CHICAGO (AP) — Voters across Illinois get the chance Tuesday to decide competitive U.S. House and Senate primaries in nearly every part of the state.
Here's a look at some of the key races:
In the only statewide race on the ballot, five Republicans are vying for the chance to unseat Dick Durbin, the No. 2 Democrat in the Senate. Any candidate will face a near-impossible November contest against Durbin, who has easily won each contest since he was first elected in 1996 and has $4.5 million cash on hand.
The most well-known Republican is Mark Curran, a former Lake County sheriff who was previously a Democrat but switched parties in 2008. The Libertyville man leads in endorsements.
The others are Tom Tarter, a retired Springfield oncologist, Casey Chlebek, a Poland native who works in real estate, and perennial candidate Robert Marshall, a Burr Ridge doctor who's also run as a Democrat for governor. Also in the race is Peggy Hubbard of Belleville, a retired Navy veteran and a former police officer who prompted a police investigation when she claimed she brought a gun to a candidate forum at a school to illustrate safety lapses. She later said she misspoke.
The race for the suburban Chicago seat held by U.S. Rep. Dan Lipinski is being closely watched nationwide. First elected in 2004, the Western Springs Democrat with conservative views on abortion is considered vulnerable.
Marie Newman of La Grange, a small business owner, is making a second attempt to unseat him. She's the most recognized Democratic challenger with a slew of endorsements from unions and elected officials. The others are first-time candidates Rush Darwish, a Palos Hills man who runs a media production company, and Chicago resident Charles Hughes, an operation mechanic for Nicor Gas.
On the Republican ballot are Oak Lawn real estate agent Catherine O'Shea, Will County board member Mike Fricilone, and Arthur Jones, an anti-Semitic. Jones, of Lyons won the GOP nomination two years ago, but the Illinois Republican Party has been actively working against him in the district that includes Chicago neighborhoods and southwest suburbs.
Two Republicans are vying for a shot at ousting first-term Democrat Rep. Sean Casten in November. In 2018, the Downers Grove man defeated six-term Republican Rep. Peter Roskam as part of a Democratic wave. The district represents a conservative slice of northeastern Illinois.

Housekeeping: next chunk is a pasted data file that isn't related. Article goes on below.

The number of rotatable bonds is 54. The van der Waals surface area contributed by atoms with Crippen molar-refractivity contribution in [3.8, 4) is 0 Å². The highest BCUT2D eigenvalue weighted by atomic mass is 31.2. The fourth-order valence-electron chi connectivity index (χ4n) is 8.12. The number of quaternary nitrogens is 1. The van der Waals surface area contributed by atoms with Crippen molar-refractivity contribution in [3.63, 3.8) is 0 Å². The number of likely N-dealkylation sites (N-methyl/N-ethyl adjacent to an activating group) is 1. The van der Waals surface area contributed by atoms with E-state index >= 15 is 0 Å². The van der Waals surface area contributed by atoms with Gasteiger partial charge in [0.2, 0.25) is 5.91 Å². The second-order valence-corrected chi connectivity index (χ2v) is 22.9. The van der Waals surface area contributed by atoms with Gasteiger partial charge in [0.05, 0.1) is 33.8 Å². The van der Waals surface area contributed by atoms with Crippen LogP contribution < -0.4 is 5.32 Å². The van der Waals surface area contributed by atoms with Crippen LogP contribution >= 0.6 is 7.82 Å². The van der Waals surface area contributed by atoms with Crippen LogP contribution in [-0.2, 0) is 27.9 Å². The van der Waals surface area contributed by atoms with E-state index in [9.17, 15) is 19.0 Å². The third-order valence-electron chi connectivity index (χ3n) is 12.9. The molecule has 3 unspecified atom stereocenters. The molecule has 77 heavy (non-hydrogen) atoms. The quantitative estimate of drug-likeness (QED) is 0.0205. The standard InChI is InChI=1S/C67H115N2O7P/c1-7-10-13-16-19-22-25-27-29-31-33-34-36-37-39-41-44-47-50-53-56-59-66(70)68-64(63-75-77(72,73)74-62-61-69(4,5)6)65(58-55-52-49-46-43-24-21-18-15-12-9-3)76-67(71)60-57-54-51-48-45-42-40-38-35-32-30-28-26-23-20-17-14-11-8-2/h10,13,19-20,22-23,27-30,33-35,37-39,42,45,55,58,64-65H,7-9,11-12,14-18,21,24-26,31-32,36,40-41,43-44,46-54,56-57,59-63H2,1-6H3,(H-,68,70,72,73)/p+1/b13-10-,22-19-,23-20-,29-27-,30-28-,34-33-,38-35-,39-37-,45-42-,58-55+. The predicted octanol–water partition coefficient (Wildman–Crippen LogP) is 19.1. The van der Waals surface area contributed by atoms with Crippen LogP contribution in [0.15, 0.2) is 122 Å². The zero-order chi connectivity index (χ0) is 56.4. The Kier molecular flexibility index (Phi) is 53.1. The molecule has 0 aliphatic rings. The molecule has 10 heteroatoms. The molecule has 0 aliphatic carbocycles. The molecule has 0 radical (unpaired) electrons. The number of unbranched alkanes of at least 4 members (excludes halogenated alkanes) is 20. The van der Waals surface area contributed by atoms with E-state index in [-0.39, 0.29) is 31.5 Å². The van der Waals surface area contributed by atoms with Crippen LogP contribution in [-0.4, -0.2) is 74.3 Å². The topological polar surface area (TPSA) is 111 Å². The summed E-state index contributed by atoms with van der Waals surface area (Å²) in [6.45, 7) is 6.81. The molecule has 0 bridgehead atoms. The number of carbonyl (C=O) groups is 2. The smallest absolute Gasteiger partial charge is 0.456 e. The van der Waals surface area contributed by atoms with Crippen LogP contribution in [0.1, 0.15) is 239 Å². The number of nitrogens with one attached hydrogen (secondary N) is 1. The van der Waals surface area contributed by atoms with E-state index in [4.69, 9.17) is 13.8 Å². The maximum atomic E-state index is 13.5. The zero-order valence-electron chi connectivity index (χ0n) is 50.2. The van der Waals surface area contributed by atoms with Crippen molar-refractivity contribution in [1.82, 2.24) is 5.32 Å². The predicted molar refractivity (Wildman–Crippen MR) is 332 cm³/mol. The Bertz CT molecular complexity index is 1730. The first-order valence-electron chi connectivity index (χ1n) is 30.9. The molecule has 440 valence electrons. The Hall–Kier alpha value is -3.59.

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The Republican with the most name recognition is Jeanne Ives of Wheaton. A graduate of West Point, the former state representative and Army veteran unsuccessfully ran for Illinois governor in 2018. The other is Jay Kinzler, a Glen Ellyn transplant surgeon and colonel in the Army reserves.
Both have similar views, including opposing abortion rights and on curbing illegal immigration. But Kinzler calls Ives a career politician and has questioned her use of controversial television ads on transgender rights in the 2018 primary that both parties objected to. Ives says her tone is different in this campaign and she has a record of fighting for issues, even if it means standing up to her party.
It's a crowded Republican primary in Chicago's northwest suburbs with seven Republicans running in an attempt to unseat Democratic Rep. Lauren Underwood, who flipped the longtime GOP seat in 2018. The Naperville nurse who worked in former President Barack Obama's administration, defeated Rep. Randy Hultgren, a Republican elected in 2010.
The most well-known are state Sen. Jim Oberweis, the dairy magnate who has run for governor and U.S. Senate before, and state Sen. Sue Rezin, a state lawmaker since 2010.
The other candidates are Warrenville small business owner Jerry Evans, Naperville coach Ted Gradel, Oswego software consultant Jim Marter, Anthony Catella of St. Charles, a former Catholic priest turned store clerk, and Catalina Lauf, a 26-year-old business developer who served as a Trump administration U.S. Commerce Department adviser.
The district includes suburbs to Chicago's north and west, along with rural areas.
The retirement announcement of Republican U.S. Rep. John Shimkus, first elected to Congress in 1996, set off a candidate scramble in this sprawling district covering much of southeastern Illinois.
Eight candidates — four from each party — are running in Illinois's only open congressional primary. The Republican-leaning territory runs along a stretch of the Indiana border.
The four GOP candidates are Camargo doctor Chuck Ellington, Rossville farmer Darren Duncan, Mary Miller of Oakland who runs a farm, and Kerry Wolff, an Altamont School Board leader. While none has district-wide name recognition, Miller is married to state Rep. Chris Miller, and Duncan is Vermilion County Treasurer.
For the Democrats, Kevin Gaither, who runs a tutoring business, is again seeking the party's nomination. The Charleston man won 29% of the vote against Shimkus in 2018. The others are Collinsville High School teacher John Hursey, Mattoon attorney Erika Weaver, and Craig Morton, a Salem pharmacist.
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